The key to literary success? Be a man -- or write like one.
This fall, Publishers Weekly named the top 100 books of 2009. How many female writers were in the top 10? Zero. How many on the entire list? Twenty-nine.
I wish I were scandalized, or at least surprised. I'm not. I understand the invisible prejudice -- from the inside out. I'm a woman, but I've been a sexist, too.
In my grad school thesis, written at 23, you'll find young men coming of age, old men haunted by war, Oedipus complexes galore. If I'd learned nothing else, it was this: If you want to be a great writer, be a man. If you can't be a man, write like one.
No one told me this outright. But I was told to worship Chekhov, Cheever, Fitzgerald, Hemingway, Carver, Marquez, O'Brien. . . . This was the dawn of political correctness. Women were listed as concessions. In the middle of my master's, a female writer took center stage with a Pulitzer Prize and a National Book Award -- E. Annie Proulx. Ah, there was a catch. She was writing about men and therefore like a man.
I ran out of things to say about men, however, and began my career writing about women. When I started as a poet, I was told -- many times -- not to write about motherhood because it would be perceived as weak. I didn't listen.
But when I invented the pen name N.E. Bode for "The Anybodies," a trilogy for younger readers, I had to choose to be a man or a woman. The old indoctrination kicked in. I picked man. The trilogy did well, shortlisted in a People magazine summer pick, alongside Bill Clinton and David Sedaris. I was finally one of the boys.
I could understand Publishers Weekly's phallocratic list if women were writing only a third of the books published or if women didn't float the industry as book buyers or if the list were an anomaly. In fact, Publishers Weekly is in sync with Pulitzer Prize statistics. In the past 30 years, only 11 prizes have gone to women. Amazon recently announced its 100 best books of 2009 -- in the top 10, there are two women. Top 20? Four. Poets & Writers shared a list of 50 of the most inspiring writers in the world this month; women made up only 36 percent.
When asked about its choices this year, Publishers Weekly said it chose books that "stood out" and weren't trying to be "politically correct," as if this were the only reason female writers could have gotten on the list. Or is it that we have stamped the publishing industry post-feminist and can now slide back to comfortable stereotypes?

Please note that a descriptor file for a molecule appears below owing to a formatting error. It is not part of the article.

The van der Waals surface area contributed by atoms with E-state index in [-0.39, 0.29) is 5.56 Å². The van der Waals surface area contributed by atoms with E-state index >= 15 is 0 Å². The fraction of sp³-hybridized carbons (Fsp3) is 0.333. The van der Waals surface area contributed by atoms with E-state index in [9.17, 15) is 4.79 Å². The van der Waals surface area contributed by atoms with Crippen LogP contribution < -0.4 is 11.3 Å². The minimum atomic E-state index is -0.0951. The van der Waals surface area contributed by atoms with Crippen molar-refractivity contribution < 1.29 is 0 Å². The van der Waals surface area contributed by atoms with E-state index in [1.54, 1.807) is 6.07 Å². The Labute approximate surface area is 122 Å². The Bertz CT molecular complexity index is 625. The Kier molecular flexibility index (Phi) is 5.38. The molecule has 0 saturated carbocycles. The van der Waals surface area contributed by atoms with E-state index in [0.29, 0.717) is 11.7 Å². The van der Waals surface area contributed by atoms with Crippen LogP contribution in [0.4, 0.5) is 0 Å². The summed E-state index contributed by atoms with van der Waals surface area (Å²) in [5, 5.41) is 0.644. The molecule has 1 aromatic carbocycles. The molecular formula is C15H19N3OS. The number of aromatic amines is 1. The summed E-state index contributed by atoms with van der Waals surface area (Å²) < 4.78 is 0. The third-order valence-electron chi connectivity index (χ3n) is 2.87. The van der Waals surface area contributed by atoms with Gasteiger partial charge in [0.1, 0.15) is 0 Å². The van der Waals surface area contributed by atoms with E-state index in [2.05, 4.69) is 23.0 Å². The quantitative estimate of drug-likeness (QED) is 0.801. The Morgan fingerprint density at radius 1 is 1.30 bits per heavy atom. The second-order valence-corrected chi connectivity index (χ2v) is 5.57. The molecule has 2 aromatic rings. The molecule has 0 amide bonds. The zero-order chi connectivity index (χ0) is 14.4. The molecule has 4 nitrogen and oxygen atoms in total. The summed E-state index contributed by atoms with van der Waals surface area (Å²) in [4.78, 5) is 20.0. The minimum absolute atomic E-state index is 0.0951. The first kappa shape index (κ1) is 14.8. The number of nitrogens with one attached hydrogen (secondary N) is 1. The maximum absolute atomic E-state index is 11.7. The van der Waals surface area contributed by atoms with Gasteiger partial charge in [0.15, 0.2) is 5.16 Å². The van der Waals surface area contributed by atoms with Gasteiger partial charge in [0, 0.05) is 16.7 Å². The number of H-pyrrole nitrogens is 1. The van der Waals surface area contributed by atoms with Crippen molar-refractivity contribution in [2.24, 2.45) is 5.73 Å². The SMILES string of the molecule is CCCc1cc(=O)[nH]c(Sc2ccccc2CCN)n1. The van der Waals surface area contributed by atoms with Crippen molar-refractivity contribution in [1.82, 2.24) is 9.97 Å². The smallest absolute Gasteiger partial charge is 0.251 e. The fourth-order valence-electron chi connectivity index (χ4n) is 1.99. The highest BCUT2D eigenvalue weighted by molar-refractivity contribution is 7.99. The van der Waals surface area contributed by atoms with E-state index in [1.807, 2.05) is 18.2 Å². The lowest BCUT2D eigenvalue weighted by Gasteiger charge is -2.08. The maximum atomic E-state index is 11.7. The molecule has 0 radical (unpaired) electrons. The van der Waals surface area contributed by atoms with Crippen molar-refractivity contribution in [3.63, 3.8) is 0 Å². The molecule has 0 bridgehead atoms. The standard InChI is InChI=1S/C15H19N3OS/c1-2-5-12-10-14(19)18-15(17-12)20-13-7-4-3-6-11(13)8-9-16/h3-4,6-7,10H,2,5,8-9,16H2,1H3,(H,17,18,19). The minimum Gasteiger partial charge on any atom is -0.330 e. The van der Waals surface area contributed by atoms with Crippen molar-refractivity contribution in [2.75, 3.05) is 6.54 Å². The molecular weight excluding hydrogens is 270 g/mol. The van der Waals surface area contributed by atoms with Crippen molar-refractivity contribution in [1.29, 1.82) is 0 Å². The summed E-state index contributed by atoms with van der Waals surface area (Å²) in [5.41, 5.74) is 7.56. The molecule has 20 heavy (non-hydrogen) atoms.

What are the stereotypes that drive these biases? Over the years, I've developed many theories. Let me offer one here.
I often hear people exclaiming that they're astonished that a particular book was written by a man. They seem stunned by the notion that a man could write with emotional intelligence and honesty about our human frailties.
Women, on the other hand, are supposed to be experts on emotion. I've never heard anyone remark that they were surprised that a book of psychological depth was written by a woman.
So men get points for simply showing up on the page with a literary effort.
What's interesting, however, in the Publishers Weekly list is that the books are not only written by men but also have male themes, overwhelmingly. In fact, the list flashes like a slide show of the terrain I was trying to cover in my graduate thesis, when I wrote all things manly -- war, boyhood, adventure.
Playwright Julia Jordan pointed me toward a recent study about perceptions of male and female playwrights that showed that plays with female protagonists were the most devalued in blind readings. "The exact same play that had a female protagonist was rated far higher when the readers thought it had a male author," Jordan said. "In fact, one of the questions on the blind survey was about the characters 'likability,'and the exact same female character, same lines, same pagination, when written by a man was exceeding likable, when written by a woman was deemed extremely unlikable."
So how do we strip away our prejudice? First, we have to see prejudice. The top prizes' discrimination against women has been largely ignored. We can't ignore it any longer. PW hasn't yet owned up. Neither has the Pulitzer committee -- though there's hope. This year's Pulitzer for fiction went to a woman (Elizabeth Strout) writing about -- of all things -- a woman ("Olive Kitteridge").
What are the best books? The answer is always subjective, and I'm not a literary arbiter. But the message I received from this year's lists was painfully familiar. It forced me to explain to my students -- the next generation of writers -- that the men in the class have double if not five times the chance of this kind of recognition. I'll hand over the statistics and explain that an industry kept afloat by women is sexist. I'll confess to my own sexism. And I'll tell them that we have failed, but they don't have to.
Julianna Baggott is an associate professor at Florida State University's creative writing program. Her most recent novel is "The Ever Breath."